It has taken more than two years, but finally Black Widow, the 24th film in the Marvel Cinematic Universe, is here, and it lands like ‘Mission Impossible: Sisters Edition’. Black Widow is the second story focused on a female character after Captain Marvel, and with Cate Shortland at the helm, it’s also the second time a woman has directed a film for the studio. Anna Boden and Ryan Fleck shared duties on Captain Marvel. With Black Widow, along with, at DC, Patty Jenkins’s wildly successful and critically acclaimed Wonder Woman, and Cathy Yan’s Bird of Prey, producers and the powers-that-be at the studios really should put the ‘women can’t direct superhero movies’ argument to rest. Along with that, put to rest ‘female-centric films don’t make bank’. Yes. They. Can.
When Wonder Woman was released, female film fans finally got a super heroine movie, and it was glorious. Larger than life but still an icon of femininity, Diana Prince aka Wonder Woman kicked ass along with her Amazon sisters, showed compassion, and fell in love. There she was, on the big screen, speaking about equality like it was a forgone conclusion. Wonder Woman, though, has always been…well…a goddess. Unlike Natasha Romanoff, she doesn’t carry a life of regret and a complicated relationship with her murderous past with her like Jacob Marley’s chains. Much as Wonder Woman will always be a favorite, it’s such a delight to see imperfection, moral ambivalence, and femme fatale and boss bitch energy taking up the screen, through not only Scarlett Johansson’s Romanoff, but also Florence Pugh’s Yelena Belova and Rachel Weisz’s Melina Vostokoff.
There is an impressive balance, one for which Marvel is rightly known, of explosive set pieces and intimate moments between well-constructed characters. Taking place between Captain America: Civil War and Avengers: Infinity War, it’s a time when the Avengers have been disbanded, and Natasha is on the run. She gets embroiled in a mission to release the many girls, who, like herself, were manipulated and brainwashed into becoming killers. She does it by reconnecting with the faux family from her childhood, fake mom and dad Melina (Weisz) and Alexei aka Red Guardian (David Harbour) and fake sis Yelena (Pugh). A supervillain very much in the vein of Bond’s Goldfinger or Blofeld, or one of the many far less memorable villains from the Mission Impossible franchise, Dreykov (Ray Winstone) has total control over thousands of girls stolen in childhood and taken to the ‘Red Room’ to be trained as mindless killers. They are aptly called ‘widows’, because they have lost all their autonomy, their reproductive organs, and their individual wills. They would mourn all that if they had a shred of agency. It takes all the considerable skills Natasha and her found family possess to save these mentally captive women and kill their tormentor and puppet master Dreykov.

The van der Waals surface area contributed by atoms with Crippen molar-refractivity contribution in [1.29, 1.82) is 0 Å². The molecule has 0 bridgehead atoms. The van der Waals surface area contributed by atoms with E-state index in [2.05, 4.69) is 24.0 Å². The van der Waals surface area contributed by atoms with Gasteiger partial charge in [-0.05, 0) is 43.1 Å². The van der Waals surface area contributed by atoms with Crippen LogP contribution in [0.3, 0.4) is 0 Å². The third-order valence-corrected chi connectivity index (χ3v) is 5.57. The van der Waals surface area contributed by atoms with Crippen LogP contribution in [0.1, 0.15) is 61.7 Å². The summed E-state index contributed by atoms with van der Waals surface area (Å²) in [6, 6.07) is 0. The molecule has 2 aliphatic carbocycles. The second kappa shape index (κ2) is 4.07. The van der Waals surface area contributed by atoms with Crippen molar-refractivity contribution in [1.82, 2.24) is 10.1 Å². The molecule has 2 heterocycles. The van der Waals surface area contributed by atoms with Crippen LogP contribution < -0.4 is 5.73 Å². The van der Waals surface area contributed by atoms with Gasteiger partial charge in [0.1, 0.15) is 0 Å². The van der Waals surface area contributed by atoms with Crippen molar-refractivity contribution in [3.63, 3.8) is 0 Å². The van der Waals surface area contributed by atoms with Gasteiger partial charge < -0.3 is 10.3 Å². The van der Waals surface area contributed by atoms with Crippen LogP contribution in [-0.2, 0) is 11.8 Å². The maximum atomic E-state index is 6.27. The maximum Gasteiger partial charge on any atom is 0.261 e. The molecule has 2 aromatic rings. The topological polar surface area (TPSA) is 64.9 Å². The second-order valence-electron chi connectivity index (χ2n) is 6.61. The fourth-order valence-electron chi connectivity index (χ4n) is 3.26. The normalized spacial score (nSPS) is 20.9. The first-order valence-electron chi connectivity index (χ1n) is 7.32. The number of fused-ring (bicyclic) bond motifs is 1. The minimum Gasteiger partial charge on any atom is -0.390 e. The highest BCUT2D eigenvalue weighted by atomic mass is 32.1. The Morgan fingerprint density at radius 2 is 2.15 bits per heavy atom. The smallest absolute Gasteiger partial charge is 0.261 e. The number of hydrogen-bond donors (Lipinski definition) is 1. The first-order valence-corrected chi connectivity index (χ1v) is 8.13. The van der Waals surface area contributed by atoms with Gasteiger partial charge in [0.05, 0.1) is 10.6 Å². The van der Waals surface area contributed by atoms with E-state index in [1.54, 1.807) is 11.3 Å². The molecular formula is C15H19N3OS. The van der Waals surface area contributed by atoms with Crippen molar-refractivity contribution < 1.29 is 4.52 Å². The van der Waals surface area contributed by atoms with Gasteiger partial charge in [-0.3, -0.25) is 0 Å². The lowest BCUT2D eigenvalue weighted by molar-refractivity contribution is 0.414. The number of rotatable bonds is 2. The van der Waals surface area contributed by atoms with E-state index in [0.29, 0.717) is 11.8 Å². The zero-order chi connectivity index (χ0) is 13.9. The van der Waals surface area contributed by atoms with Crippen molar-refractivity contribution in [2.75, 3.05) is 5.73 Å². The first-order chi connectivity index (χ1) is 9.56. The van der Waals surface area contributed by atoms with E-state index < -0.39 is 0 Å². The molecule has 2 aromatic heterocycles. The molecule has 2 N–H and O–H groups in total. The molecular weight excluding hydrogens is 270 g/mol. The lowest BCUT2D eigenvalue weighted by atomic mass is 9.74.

There are certainly a number of derivative story elements, but they are packaged in a new and empowering way, even as they stretch our suspension of disbelief to a near-breaking point. Who am I kidding? Marvel is fantasy. Natasha is a super soldier in a world where she’s friends with a Norse God, a man who shrinks to the size of an atom, and a dude who woke up after being frozen in ice for over 50 years.
It is mostly the performances and Shortland’s knack for timing, comedic, action, and dramatic, that makes this film work, and there is a depth to Natasha and Yelena’s interactions that will resonate with both biological and found sisters. It’s in the way they hold grudges, bicker, try to best each other, and clearly love each other fiercely that gets under the skin, and because of the performances, we believe every emotion and relate to every awkward pause between them. As Melina, Weisz blends loving mom, brilliant scientist, and ruthless operative energies seamlessly. She is a great female character and we could do with seeing more of her in what is likely to be a Yelena Belova stand-alone tv show or feature film. David Harbour offers much of the comic relief as the blundering, narcissistic spy/superhero/suburban dad. The way he obsesses over Captain America, whom he sees as his American counterpart is not only funny, it’s consistent with his other rather significant personality flaws.
Two things for which Marvel can always be depended upon are in evidence in Black Widow. There is a diverse supporting cast, and there are no sexualized female costumes. Some may not notice, but for those who finally see themselves onscreen it’s always appreciated, and it really is important in moving the needle in terms of authentic representation.
What other ways did female filmmaker Cate Shortland, who by the way was suggested by Scarlett Johansson, make an impact? It is unlikely we would have gotten a sequence that literally goes from Lord of the Flies to a celebration of sisterhood in a matter of seconds, nor do I believe there would have been a weighty subtext around the continued exploitation of women and girls around the world in a haunting scene with hundreds of pictures of the widows parading across the screen in rapid succession.
Summer 2021 is going by quickly. With new COVID variants, don’t know if we’re really coming out of a disastrous epidemic or we’re in for another lockdown. Everyone, including movie lovers, should seize the day, grab a mask, and head out to support this femme-centric, visually flamboyant, fun flick.
4 out of 5 stars.